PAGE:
There is an intuitive appeal to Plato’s accounting of the real to forms. How else could we explain our ability to recognize a type of being given the sheer number of differences we will observe in the instances of a thing? We can make sense of dog, for example, because beyond the differences found among spaniels, poodles, and retrievers, there is a form of dog that accounts for knowing dog and being as dog.

Aristotle on Matter and Form

Aristotle, a student of Plato, disagreed with his teacher. If forms did exist, he challenged, then how could forms influence things? How could an immaterial form–which lacks matter—cause change to material entities?

In addition, what about concepts that are not easily reducible to a simple meaning or idea? Aristotle noted that “good was said in many ways” (Ethics 1096a–b as found in Adamson 2016, 232). The reduction to a single form to identify the whatness for something works when the concept is simple but does not work when a wide-ranging concept (such as “the good”) is considered. Aristotle agreed with the approach of isolating dogness as the essence, but through the study of specific instances or particulars. He encouraged natural observation of the entity in question and introduced the categories of species and genera.

Unlike Plato, Aristotle does not posit an otherworldly form or collection of forms. In his middle and later works, Aristotle explained substance through a composite of matter and form. Form, much like an idea a sculptor has in mind, is the unchanging purpose or whatness informing each particular or individual instance. In this case of a sculpture, the sculptor’s vision or idea was referred to as the formal cause. The marble would be the material cause. The ability and artistic skill of the sculptor was termed the efficient cause. The final cause reflected the purpose of the being, or the reason why the sculpture was made in the first place.

The idea of substance being a composite of form within matter became known as hylomorphism. The Greek word hyle translates as “wood.” Here wood is figurative, a symbol of basic building material that is shaped by the form within a particular instance. The form does not reside in the Platonic heavens but, through purpose and efficiency, moves a particular thing from its beginning state (potentiality) along a continuum toward its final goal (actuality). The acorn is driven by its form and purpose to become the mighty oak. The movement from potentiality to actuality requires material and the efficient (proper) application of these materials such that the acorn can become!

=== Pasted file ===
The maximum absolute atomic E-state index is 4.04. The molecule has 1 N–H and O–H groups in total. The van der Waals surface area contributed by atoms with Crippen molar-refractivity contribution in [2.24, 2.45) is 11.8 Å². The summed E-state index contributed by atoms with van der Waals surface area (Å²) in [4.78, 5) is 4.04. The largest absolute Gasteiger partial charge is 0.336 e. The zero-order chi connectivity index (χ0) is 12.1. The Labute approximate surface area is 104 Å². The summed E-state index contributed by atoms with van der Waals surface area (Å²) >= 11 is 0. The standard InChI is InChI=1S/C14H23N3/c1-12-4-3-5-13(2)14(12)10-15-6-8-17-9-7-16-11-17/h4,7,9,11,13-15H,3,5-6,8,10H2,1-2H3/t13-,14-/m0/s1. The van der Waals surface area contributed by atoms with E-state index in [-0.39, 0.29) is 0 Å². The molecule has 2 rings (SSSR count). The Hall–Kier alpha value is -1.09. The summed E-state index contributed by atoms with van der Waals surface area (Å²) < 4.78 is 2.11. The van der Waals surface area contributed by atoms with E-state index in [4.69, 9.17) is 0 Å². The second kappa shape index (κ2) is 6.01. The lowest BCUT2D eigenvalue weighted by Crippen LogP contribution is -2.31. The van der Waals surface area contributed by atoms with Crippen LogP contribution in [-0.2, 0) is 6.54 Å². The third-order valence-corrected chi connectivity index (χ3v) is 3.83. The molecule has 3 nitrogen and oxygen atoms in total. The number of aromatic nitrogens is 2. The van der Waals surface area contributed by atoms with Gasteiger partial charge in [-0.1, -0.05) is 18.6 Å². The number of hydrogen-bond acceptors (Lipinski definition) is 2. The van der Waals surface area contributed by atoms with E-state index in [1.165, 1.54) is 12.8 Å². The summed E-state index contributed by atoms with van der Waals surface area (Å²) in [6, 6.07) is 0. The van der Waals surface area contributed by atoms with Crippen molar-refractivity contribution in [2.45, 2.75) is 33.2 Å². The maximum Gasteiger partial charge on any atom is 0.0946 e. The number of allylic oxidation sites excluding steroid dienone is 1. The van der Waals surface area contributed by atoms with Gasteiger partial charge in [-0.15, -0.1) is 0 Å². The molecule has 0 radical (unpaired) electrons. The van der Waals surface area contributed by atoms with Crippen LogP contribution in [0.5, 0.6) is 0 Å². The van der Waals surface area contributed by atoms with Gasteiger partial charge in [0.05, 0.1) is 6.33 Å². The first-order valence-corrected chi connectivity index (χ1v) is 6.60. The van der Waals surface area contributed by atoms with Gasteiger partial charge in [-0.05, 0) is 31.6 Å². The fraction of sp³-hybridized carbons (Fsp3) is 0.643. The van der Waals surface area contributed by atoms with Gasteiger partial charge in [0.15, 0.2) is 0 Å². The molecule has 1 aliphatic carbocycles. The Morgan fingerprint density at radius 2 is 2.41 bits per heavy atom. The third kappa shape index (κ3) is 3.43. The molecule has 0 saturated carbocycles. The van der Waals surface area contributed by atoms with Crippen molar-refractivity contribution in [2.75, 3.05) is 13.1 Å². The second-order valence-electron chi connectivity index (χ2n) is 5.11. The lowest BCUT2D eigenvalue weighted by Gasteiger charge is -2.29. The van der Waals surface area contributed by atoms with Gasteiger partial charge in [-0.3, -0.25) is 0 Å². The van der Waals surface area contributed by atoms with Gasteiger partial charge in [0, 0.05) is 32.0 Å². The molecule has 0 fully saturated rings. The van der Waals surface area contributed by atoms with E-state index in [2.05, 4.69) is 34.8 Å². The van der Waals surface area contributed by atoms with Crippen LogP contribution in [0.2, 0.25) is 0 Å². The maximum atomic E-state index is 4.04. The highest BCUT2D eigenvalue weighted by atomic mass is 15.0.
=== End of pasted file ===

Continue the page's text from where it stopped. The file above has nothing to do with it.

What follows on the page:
The painting School of Athens shows a gathering of ancient people. They are gathered together in different groups, surrounded by stone arches and statues.
Figure 6.5 School of Athens (credit: modification of work “The School of Athens by Raphael” by Bradley Weber/Flickr, CC BY 2.0)

The attitudes of Plato and Aristotle are reflected in Figure 6.5. The School of Athens was discussed in the introduction to philosophy chapter. This section details the interaction between the two central characters in the fresco painting. Plato is the subject displayed to the left of center, and Aristotle is the subject depicted to the right of center. Plato’s gesture toward the heavens with his right hand was the artist’s way of recognizing Plato’s theory of forms. For Plato, forms were immutable and the ultimate reality. Forms were supposed to exist outside of our earthly realm as the things we observe are subject to change. Aristotle’s gesture with his right hand was the artist’s representation of Aristotle’s stressing of the form embedded within particular matter. The ultimate reality was supposed to be within each instance of matter observed. The material components were subject to change, but the form was not.

What do you think? The crucial difference introduced at this historical point was the emphasis placed upon particulars—individual instances of an entity—by Aristotle. While Plato stressed forms and asserted that there could be no individual instance without the form, Aristotle stressed particulars and asserted that without individual instances, there could be no knowledge of the form. Whereas Plato holds that beauty itself causes the beauty we see in flowers or faces, Aristotle asserts that there is no such thing as beauty without beautiful things, such as flowers and faces (Adamson, 2016, p. 231).


Listen to the podcast “Aristotle on Substance” in the series The History of Philosophy without Any Gaps.

The content of this course has been taken from the free Philosophy textbook by Openstax